January spotlight — Infection Prevention: What we’re focused on

By Mark Ingerman, MD, System Division Chief, Infectious Diseases & Preventive Medicine


Over the last five years, the Main Line Health System Infection Prevention Program has focused on decreasing the rate of hospital-associated infections (HAIs), specifically catheter-associated urinary tract infections (CAUTI), central line-associated bloodstream infections (CLABSI), ventilator-associated pneumonia (VAP), surgical site infections (SSI), and C. diff rates. The rates have dramatically decreased throughout the years. However, the goal has become more challenging to attain as expectations of decreasing HAIs have pervaded the country.


We encourage all clinicians to focus on policies and procedures that are now in place to help lower HAIs. For example, it is recommended all clinicians check their inpatients for the necessity to retain a Foley or a central line daily. Whenever feasible, these devices should be removed. Please refer to the nurse driven Foley removal protocol. In addition, daily lists are also printed on each clinical unit at 8:00 AM to be reviewed by clinicians and nurses when rounding. We have also instituted a new device — an alcohol disinfectant cap for all central lines. Our target for CAUTI and CLABSI is to attain zero preventable infections.


Extensive work has been done within our surgical services regarding pre-operative, operative and post-operative care.

  • Prophylactic antibiotic regimens have been standardized throughout the system for orthopedic and neurosurgical procedures.
  • The Infection Prevention Team is investigating pre-operative risk factors such as diabetes and obesity.
  • A pre-operative shower with Chlorhexidine Gluconate (CHG) has been advised for many of our surgical procedures, such as orthopedic, neurosurgical, cardiothoracic, and OB/GYN.
  • Surgeons in the Main Line Health System receive Standardized Infection Ratios (SIRs) which benchmark their performance against national standards and peers at their individual campuses.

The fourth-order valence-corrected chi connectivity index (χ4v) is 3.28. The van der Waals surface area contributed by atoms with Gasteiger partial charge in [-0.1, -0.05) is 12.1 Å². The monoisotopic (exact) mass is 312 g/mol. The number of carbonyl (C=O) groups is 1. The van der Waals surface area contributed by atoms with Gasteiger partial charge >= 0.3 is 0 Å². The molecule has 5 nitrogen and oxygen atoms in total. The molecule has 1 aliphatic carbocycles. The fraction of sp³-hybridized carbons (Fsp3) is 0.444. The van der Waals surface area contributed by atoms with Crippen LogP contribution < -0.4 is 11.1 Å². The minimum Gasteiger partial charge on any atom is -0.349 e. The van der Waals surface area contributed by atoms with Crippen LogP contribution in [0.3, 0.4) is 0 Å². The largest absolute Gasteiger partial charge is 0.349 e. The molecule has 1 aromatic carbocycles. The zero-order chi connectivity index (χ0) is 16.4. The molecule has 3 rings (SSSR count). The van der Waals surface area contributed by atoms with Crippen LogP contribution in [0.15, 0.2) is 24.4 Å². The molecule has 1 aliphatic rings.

C. diff has become a major HAI, increasing patient morbidity and mortality throughout the country. The Main Line Health System is focused on antibiotic usage within the hospitals, as well as effective cleaning methods on each campus. We have piloted use of a TRU-D Ultraviolet Disinfection unit as a mechanism to terminally clean hospital rooms including those rooms that had a patient with C. diff.  Our hope is that this technology will be expanded to each hospital and used in other venues such as ICUs and ORs. 


In summary, Infection Prevention is a vital patient safety initiative and, with continuing focus on proven prevention activities, we will further improve care for our patients.



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2 Responses to January spotlight — Infection Prevention: What we’re focused on

  1. Firas Saidi, MD says:

    There needs to be a focus on our outpatient use of antibiotics when it comes to multidrug resistant organisms as well as C. Diff. I wonder if there is a possibility of adding the frequency of antibiotic prescription to our report cards and be ranked among peers within each specialty.

  2. Al Celidonio, RPh; Director of Pharmacy-Paoli Hospital says:

    Antibiotic resistance in the community is a big concern. Prescriber discretion to limit antibiotic use, as Dr. Saidi stated, is a commitment carefully balanced between treating an appropriate infection with proper antibiotic selection, and overuse. I agree that it would be a helpful tool to create scorecards on the volume of outpatient antibiotics orders. Unfortunately, the current records of outpatient prescriptions is a mix of paper prescriptions and electronic prescribing that will make it challenging to track. As we progress to a full complement of electronic records it will be easier to track these volumes and more importantly, the appropriateness and selection of the antibiotics.

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